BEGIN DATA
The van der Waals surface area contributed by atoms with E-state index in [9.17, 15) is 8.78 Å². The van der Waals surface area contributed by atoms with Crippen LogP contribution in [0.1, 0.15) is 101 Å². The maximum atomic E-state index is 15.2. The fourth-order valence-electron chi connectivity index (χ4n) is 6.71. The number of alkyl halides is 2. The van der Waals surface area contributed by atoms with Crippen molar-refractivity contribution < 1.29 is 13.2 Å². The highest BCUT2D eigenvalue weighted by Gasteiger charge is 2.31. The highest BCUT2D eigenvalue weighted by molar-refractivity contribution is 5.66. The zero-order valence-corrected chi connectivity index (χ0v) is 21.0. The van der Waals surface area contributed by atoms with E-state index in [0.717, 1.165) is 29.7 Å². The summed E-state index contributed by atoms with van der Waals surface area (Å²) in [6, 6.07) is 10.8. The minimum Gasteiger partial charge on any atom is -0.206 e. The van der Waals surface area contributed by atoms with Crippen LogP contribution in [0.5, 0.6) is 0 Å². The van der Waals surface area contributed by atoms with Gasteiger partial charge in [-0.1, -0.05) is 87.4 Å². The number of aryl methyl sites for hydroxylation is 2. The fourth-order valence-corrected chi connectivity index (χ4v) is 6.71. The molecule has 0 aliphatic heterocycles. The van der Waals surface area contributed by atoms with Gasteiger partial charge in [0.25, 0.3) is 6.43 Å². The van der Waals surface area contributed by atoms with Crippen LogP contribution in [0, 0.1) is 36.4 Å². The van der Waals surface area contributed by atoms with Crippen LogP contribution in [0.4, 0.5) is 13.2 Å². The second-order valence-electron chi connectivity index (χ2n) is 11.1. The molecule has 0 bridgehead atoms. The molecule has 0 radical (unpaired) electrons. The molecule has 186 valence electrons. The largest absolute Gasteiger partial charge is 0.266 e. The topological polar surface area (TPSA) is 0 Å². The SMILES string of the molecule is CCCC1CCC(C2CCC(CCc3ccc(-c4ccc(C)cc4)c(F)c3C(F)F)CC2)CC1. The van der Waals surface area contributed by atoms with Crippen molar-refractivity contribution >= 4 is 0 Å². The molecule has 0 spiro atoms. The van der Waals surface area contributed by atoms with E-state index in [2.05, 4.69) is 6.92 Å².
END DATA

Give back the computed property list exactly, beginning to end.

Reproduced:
The van der Waals surface area contributed by atoms with E-state index in [9.17, 15) is 8.78 Å². The van der Waals surface area contributed by atoms with Crippen LogP contribution in [0.1, 0.15) is 101 Å². The maximum atomic E-state index is 15.2. The fourth-order valence-electron chi connectivity index (χ4n) is 6.71. The number of alkyl halides is 2. The van der Waals surface area contributed by atoms with Crippen molar-refractivity contribution < 1.29 is 13.2 Å². The highest BCUT2D eigenvalue weighted by Gasteiger charge is 2.31. The highest BCUT2D eigenvalue weighted by molar-refractivity contribution is 5.66. The zero-order valence-corrected chi connectivity index (χ0v) is 21.0. The van der Waals surface area contributed by atoms with E-state index in [0.717, 1.165) is 29.7 Å². The summed E-state index contributed by atoms with van der Waals surface area (Å²) in [6, 6.07) is 10.8. The minimum Gasteiger partial charge on any atom is -0.206 e. The van der Waals surface area contributed by atoms with Crippen LogP contribution in [0.5, 0.6) is 0 Å². The van der Waals surface area contributed by atoms with Gasteiger partial charge in [-0.1, -0.05) is 87.4 Å². The number of aryl methyl sites for hydroxylation is 2. The fourth-order valence-corrected chi connectivity index (χ4v) is 6.71. The molecule has 0 aliphatic heterocycles. The van der Waals surface area contributed by atoms with Gasteiger partial charge in [0.25, 0.3) is 6.43 Å². The van der Waals surface area contributed by atoms with Crippen LogP contribution in [0, 0.1) is 36.4 Å². The van der Waals surface area contributed by atoms with Crippen LogP contribution in [0.4, 0.5) is 13.2 Å². The second-order valence-electron chi connectivity index (χ2n) is 11.1. The molecule has 0 bridgehead atoms. The molecule has 0 radical (unpaired) electrons. The molecule has 186 valence electrons. The largest absolute Gasteiger partial charge is 0.266 e. The topological polar surface area (TPSA) is 0 Å². The SMILES string of the molecule is CCCC1CCC(C2CCC(CCc3ccc(-c4ccc(C)cc4)c(F)c3C(F)F)CC2)CC1. The van der Waals surface area contributed by atoms with Crippen molar-refractivity contribution >= 4 is 0 Å². The molecule has 0 spiro atoms. The van der Waals surface area contributed by atoms with E-state index in [2.05, 4.69) is 6.92 Å².